c. Lay in the second strip of wood with the “top – glue” side against the previous strip. The moisture in the previous strip will begin activating the glue, so work quickly from here on out.

Repeat a, b, & c until the “beam” is just below the level of the luan roof panel

Add one or two more strips without glue so the surface is above the level of the luan

Use curved wedges to press the glued strips together as tight as possible. Even pressure along the full surface is better than strong pressure in a few spots.

Do not disturb for at least 24 hours.

Remove the wedges and extra strips. Cover the opening with a 3-4” strip of luan and finish to match the rest of the ceiling.

Repeat with the next seam.

What are your thoughts?
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Old 04-24-2016, 03:49 PM   #4
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Name: Rich
Trailer: 1987 Bigfoot Fifth Wheel
Posts: 47
Off to a SLOW start

Now that you read my plans, I’ll share what is actually transpiring.

Despite my hopes, when we opened up the firt strip on the ceiling, we found a lot more stuff than expected. I hoped only to find a layer of luan, a one ince layer of foam and then the fiberglass roof. Not so!

Instead I found multiple pieces of 3/4" pine of varies widths. Some appear to serve as a backing to tack the edges of the luan. Other pieces go a different direction, perhaps providing support in a fore and aft direction. And there are channels with wires in them.

Here are some photos…

1. Able TALL assistant cutting the luan in preparation of removing it and exposing the foam. The luan has been removed on the left side and yet to come off on the right side

2. A closer photo of the section where the luan has been removed. This section is just forward of the edge of the laun. In other words, we’re removing about 2” from the edge of the luan. For the most part, anything pick is wood, the foam is mostly blue and you can see wires near the left end of the cut.

3. Close up of the middle section. We dug out part of the blue foam to expose the fiberglass.

[I cannot remember how i inserted a photo into the middle of a post]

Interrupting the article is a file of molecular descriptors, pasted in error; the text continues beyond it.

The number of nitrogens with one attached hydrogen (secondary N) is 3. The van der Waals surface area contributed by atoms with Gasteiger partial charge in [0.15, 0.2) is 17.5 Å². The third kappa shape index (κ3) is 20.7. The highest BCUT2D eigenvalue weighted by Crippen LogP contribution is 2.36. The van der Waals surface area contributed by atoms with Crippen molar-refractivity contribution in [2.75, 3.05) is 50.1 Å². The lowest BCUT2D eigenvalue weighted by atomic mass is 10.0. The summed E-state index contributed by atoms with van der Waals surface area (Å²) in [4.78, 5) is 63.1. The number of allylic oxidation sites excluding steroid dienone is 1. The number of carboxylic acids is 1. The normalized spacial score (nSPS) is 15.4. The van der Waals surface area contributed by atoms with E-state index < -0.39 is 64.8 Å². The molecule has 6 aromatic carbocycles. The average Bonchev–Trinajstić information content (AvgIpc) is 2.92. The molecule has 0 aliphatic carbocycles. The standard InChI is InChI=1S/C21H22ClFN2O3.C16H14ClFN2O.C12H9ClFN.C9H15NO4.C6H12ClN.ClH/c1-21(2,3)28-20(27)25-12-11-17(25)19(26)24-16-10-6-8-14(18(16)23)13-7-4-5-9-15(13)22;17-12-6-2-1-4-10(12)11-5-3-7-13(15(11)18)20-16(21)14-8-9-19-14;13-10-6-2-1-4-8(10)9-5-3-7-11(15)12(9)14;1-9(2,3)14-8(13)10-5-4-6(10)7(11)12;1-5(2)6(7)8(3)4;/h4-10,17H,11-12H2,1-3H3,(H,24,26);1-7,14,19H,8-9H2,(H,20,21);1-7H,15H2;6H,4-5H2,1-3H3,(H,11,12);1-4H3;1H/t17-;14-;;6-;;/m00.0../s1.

Attached Thumbnails
IMG_5052.JPG   IMG_5050.jpg  

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Old 04-24-2016, 04:06 PM   #5
Rich Ess's Avatar
Name: Rich
Trailer: 1987 Bigfoot Fifth Wheel
Posts: 47
Plan of Action (Rev 1)


1. My original plan of cutting channels through to the fiberglass is not practical because I’d have to cut and remove multiple pieces of wood, which I do not want to do. The ceiling height on my fifth wheel is more than ample. I must stand on a foot stool to work on the ceiling. My TALL is assistant is probably 6’ 2” tall and he must reach up to work on the ceiling. In other words, surface mounted support does not pose a bump hazard.

2. Surface mounted supports must penetrate the top of the cabinets in order to reach the sidewall. This does not pose a problem except for the one cabinet with sideways opening doors. (Most of the doors open up.) I may have to cut off the top of one the sideways opening door, at least until I can make one to fit.

3. Examining the outside of the trailer show that I do need support running from front to back as well as from side to side.

4. The ridge of the fifth wheel is in good shape, so I don’t need to provide support more than about 6-8 inches forward the middle seam in the paneling. I imagine that this would not be true of a pull behind Bigfoot of a similar vintage.

How to proceed?

I considered using 3/4" square aluminum tubing doubled up. In other words, two tubes running together from side wall to side wall, bent to fit the roof curve. I’d braise the tubes together every six inches to act more like a single beam. I could connect the back ribs with the front ribs with tubes running fore and aft, braised to the ribs. This would be fairly elegant, but I wasn’t sure they would support the weight of someone on the roof. I do want to be able to maintenance by carefully getting on the roof. Plus the number of tubes I’d need would not be cheap. Steel would be cheaper, but steel braises at a higher temperature and rusts.

I ended up at a modified version of my original solution: use bend laminated wood cross ribs with solid ribs running fore and aft. Or I can glue up the fore and aft ribs, alternating where they pass the cross ribs. This would be cheap, not too heavy, and pretty strong. I think glued up wood supports would flex when stressed. Yes, they will break if there is too much weight on top, but I don’t plan to have that much weight on the roof.

Stay tuned…
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bend lamination, bigfoot, roof repair, sagging roof